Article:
She began exercising one day in 2010, a 250-pound coed jogging around the campus at Salisbury University.
"It wasn't a pretty sight," Kelly Sorensen said. "People made fun of me, shouting, 'Run, Forrest, run!' But I didn't give up; it's not in my DNA."
Seven years later, she's still at it. On Saturday, Sorensen — now a trim 125 pounds — will compete in two races in the Baltimore Running Festival. At 7:30 a.m., she'll run the 5K; two hours later, the 27-year-old New Windsor woman will tackle her 10th half marathon. Both times, as she crosses the finish line, her headphones will play the song "What A Wonderful World," by Louis Armstrong. It's her mantra.
"I am a runner," she said. Want proof? The Runner's Prayer is tattooed on her ribs: "Run by my side; live in my heartbeat; give strength to my steps."
Last year, she ran the Marine Corps Marathon, her first, completing the race in 5:50:36. That Sorensen has made such strides in life boggles her mind.
"Sometimes I think it's unbelievable where I've come from," she said. "If you'd told me back then how tiny I'd be, or that I could run 26 miles, I'd have laughed in your face."
Once, Sorensen wore size 16 pants; now, she's size 3. She can fit both of her legs into one leg of her old jeans.
"Friends I knew then can lift me up now. Before, they wouldn't have tried," she said. "Kids at Liberty High School made fun of me being overweight; I wasn't the girl guys came up to. Funny, now those guys feel the need to talk to me."
Back then, Sorensen concedes, she hardly helped herself.
"I hated running," she said. A catcher on Liberty's softball team, she would excuse herself from those pregame jogs around the field, saying, "Sorry, coach, I've got to warm up the pitcher."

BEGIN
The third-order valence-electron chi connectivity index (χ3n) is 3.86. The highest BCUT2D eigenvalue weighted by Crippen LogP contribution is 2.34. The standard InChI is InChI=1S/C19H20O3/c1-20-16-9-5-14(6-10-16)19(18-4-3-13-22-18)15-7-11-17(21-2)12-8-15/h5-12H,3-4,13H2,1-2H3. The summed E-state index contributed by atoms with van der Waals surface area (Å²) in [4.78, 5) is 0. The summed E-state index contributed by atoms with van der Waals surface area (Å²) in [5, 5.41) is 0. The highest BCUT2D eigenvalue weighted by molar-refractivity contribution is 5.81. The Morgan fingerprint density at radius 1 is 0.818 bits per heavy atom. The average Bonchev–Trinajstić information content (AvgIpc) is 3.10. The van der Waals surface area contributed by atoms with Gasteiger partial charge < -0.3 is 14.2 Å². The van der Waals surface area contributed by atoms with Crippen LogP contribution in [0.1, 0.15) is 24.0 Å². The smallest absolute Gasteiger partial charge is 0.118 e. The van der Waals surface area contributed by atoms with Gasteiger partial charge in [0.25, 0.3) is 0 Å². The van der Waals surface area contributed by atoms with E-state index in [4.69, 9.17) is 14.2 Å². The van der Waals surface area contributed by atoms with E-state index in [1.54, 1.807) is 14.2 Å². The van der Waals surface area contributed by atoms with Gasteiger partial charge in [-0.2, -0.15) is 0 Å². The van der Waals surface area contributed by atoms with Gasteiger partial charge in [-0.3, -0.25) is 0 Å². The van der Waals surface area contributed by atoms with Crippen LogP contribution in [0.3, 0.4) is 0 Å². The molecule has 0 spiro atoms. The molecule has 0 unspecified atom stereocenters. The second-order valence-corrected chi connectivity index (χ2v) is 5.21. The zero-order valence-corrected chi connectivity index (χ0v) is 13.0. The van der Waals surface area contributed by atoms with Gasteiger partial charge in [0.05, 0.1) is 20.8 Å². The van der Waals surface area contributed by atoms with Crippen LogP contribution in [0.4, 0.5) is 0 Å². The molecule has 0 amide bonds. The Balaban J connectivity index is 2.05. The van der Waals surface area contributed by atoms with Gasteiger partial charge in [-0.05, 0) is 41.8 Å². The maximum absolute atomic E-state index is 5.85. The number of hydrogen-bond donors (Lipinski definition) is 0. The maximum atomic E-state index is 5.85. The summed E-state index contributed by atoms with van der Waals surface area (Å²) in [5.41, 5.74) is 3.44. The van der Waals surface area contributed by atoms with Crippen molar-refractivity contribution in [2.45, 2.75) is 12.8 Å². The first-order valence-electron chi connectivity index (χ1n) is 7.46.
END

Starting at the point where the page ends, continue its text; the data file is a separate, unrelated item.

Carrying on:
In college, homesickness and the stress of studies triggered eating binges.
"I sat in my dorm room and ate chips all day," said Sorensen, who gained 50 pounds in one year. Then a physical exam brought troubling news: she was both prediabetic and suffering from prehypertension.
"That was my wake-up call," she said. And while she remembers that first trot around campus, and all of the hoots and catcalls, she'll not forget the high she felt upon finishing that one-mile run.
"Yes, I was sore, my legs hurt and I thought, 'Why the hell did I just do this?'" she said. "But at the same time, having done it was amazing — the best feeling in the world."
She stretched her runs and stuck to her regimen. By 2011, her senior year, Sorensen had shed 75 pounds — enough, she felt, to enter a 5K in Howard County.
"I had doubts, and it took me 40 minutes, but when I crossed the finish line, with my parents cheering … words can't describe it. I'd set a goal and it was all me. That's still my most special race."
Those who know her aren't surprised by Sorensen's success.
"She's one of the few I know who are so genuinely driven and positive that, no matter the challenge, she'll see herself through," said Courtney Deppe, 25, of Elkridge, and a friend since college. "Even hip surgery five years ago didn't slow her down. She didn't flinch. She always finds something else to push her that much farther."
In 2014, Sorensen ran her first half marathon in Baltimore (2 hours, 35 minutes) and has done it every year since. Saturday is her first attempt to run two races the same day. The reason?
"Just to say that I did it," she said. "While running, there's nothing I can't achieve. I feel untouchable. No one can hurt, bother or tease me. Running saved my life.
"I have a choice of whether to live a healthy lifestyle — and that's what I'm going to do."
It also helped her cope with the death of her brother, Scott, who died of cancer at age 9. She was 3 at the time and never got over his death until she began to run.
"Running allows me to think things out," said Sorensen, the office manager for a contracting firm in Burtonsville. "I realized that while Scott wasn't here physically, he was with me on every run. I talk to him, at times. When I feel like giving up [in a race], he's there. His strength is my strength. He'll be with me on Saturday, too."